With it selling over 20 million copies since its release in November 2019, saying Pokémon Sword and Shield were big successes might be a bit of an understatement. This has made them the best-selling Pokémon games since Gold and Silver, however I can’t help but feel disappointed by some of its features.
It felt short with little to do post-game, featured the lowest challenge level of any main game so far, and had an uninspired plot, just to name a few of its problems. Maybe it’s a bit of franchise fatigue on my part, but when Isle of Armor came out, I instead spent my money on a Kickstarter game I’d heard about on Steam called Temtem. I was glad I did.
Temtem, despite still being in early access, does a lot of the things I wished the first console release of a Pokémon game would offer.
1. Online Functionality
Temtem is a fully online MMO, which I think is its major selling point. I’ve heard many times in the Pokémon fandom that if they were to make a main series console entry, it should be an MMO. The Wild Area is about as close as we came to that and finding raid battles to take part in is sort of clunky. There isn’t a way to refresh group listings outside of a refresh button that works one time per connection, which, from a design perspective, doesn’t make sense.
In Temtem, this isn’t an issue since it’s a persistent world with players interacting with battles or trading Temtems and other goods. Game Freak could have at least made their online feature a bit more user intuitive and stable. It’s a no-brainer which game comes out on top here.
2. Proper Pacing
Another complaint about Pokémon Sword and Shield lies in its leveling pacing. During my first run through the game, hardly anything posed a challenge since I outleveled just about everything easily by getting the EXP Candies from doing minor lairs in the Wild Area by myself — and it didn’t take much time or effort to stockpile a lot. The gym battles were made to seem extra exciting with amazing music, a cheering stadium, and the ability to Dynamax a Pokémon.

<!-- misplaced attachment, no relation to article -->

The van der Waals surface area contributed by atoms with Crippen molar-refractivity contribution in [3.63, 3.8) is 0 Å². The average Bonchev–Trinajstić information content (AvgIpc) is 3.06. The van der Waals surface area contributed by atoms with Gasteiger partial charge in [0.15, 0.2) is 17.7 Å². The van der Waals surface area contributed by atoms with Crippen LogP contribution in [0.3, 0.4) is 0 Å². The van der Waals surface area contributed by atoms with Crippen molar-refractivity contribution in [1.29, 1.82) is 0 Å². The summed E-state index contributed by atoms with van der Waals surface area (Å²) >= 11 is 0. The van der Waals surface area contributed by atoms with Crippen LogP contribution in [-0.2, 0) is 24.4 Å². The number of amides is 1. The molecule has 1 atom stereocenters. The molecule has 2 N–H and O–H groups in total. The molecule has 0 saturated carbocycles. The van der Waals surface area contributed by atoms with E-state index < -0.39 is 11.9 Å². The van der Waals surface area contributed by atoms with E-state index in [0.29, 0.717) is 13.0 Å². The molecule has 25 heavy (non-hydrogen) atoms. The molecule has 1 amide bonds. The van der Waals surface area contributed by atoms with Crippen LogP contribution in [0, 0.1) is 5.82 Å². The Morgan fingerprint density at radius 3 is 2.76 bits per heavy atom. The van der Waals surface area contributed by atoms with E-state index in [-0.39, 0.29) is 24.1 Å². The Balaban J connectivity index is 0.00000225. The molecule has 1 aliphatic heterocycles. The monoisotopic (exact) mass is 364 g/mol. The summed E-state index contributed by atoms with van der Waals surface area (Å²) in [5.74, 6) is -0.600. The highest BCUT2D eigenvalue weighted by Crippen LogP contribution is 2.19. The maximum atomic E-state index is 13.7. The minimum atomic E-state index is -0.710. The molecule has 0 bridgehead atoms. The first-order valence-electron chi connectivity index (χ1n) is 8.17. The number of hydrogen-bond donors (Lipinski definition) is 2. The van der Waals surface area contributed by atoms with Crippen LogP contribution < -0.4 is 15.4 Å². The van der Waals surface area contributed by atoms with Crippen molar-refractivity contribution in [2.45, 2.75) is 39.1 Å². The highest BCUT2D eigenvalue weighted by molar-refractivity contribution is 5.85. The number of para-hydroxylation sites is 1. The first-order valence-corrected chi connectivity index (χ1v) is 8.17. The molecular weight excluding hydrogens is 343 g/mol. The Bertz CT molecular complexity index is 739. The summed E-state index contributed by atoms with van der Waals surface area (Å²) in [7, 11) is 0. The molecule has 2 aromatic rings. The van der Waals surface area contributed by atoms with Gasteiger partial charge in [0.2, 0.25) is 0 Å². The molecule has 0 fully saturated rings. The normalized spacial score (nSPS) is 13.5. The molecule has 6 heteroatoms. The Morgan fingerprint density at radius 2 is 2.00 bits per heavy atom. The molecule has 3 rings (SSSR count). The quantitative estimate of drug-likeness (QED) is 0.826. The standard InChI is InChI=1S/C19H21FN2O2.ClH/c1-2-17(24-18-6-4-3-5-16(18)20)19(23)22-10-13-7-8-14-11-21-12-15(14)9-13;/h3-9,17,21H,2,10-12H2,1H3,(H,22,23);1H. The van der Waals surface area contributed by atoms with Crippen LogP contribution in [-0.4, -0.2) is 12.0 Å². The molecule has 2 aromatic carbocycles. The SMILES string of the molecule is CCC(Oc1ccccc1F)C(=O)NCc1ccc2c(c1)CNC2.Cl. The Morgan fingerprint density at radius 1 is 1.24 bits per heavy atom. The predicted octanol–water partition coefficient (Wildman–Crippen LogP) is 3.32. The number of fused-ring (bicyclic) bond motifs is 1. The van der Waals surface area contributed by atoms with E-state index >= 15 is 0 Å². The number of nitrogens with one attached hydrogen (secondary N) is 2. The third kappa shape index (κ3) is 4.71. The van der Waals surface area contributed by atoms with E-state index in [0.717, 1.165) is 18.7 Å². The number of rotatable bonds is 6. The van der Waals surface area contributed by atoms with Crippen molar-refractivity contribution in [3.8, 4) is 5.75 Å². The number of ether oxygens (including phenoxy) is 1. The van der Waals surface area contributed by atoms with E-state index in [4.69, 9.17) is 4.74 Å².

This was all made anticlimactic when I could sweep the entire team with just one Pokémon with type advantage that was ten levels higher and even without using Dynamax, which is this generation’s big gimmick. It felt like I was just rushed to the post-game, which only consisted of the Battle Tower and a very dull plot involving Zacian and Zamazenta, neither of which were any challenge either.
In Temtem, stopping to level up teams is a must and having a few backup Temtems ready to swap into your team is beneficial. Dojo Masters — who are the equivalent to gym leaders — can’t just be taken out with one single Temtem. Like Pokémon, Dojo Masters specialize in one type of Temtem, but they actually use a team of 6 Temtem like you do and have one or two other types meant to throw you off, making Dojo Masters a more difficult but fair challenge. Considering the game’s pacing, you don’t seem to hit points where you outlevel anything. Grinding before these big fights are a must — it is an MMO after all — and getting a Temtem to the current max level of 70 and building a few different teams that use various strategies felt rewarding and challenging.
3. Battle Mechanics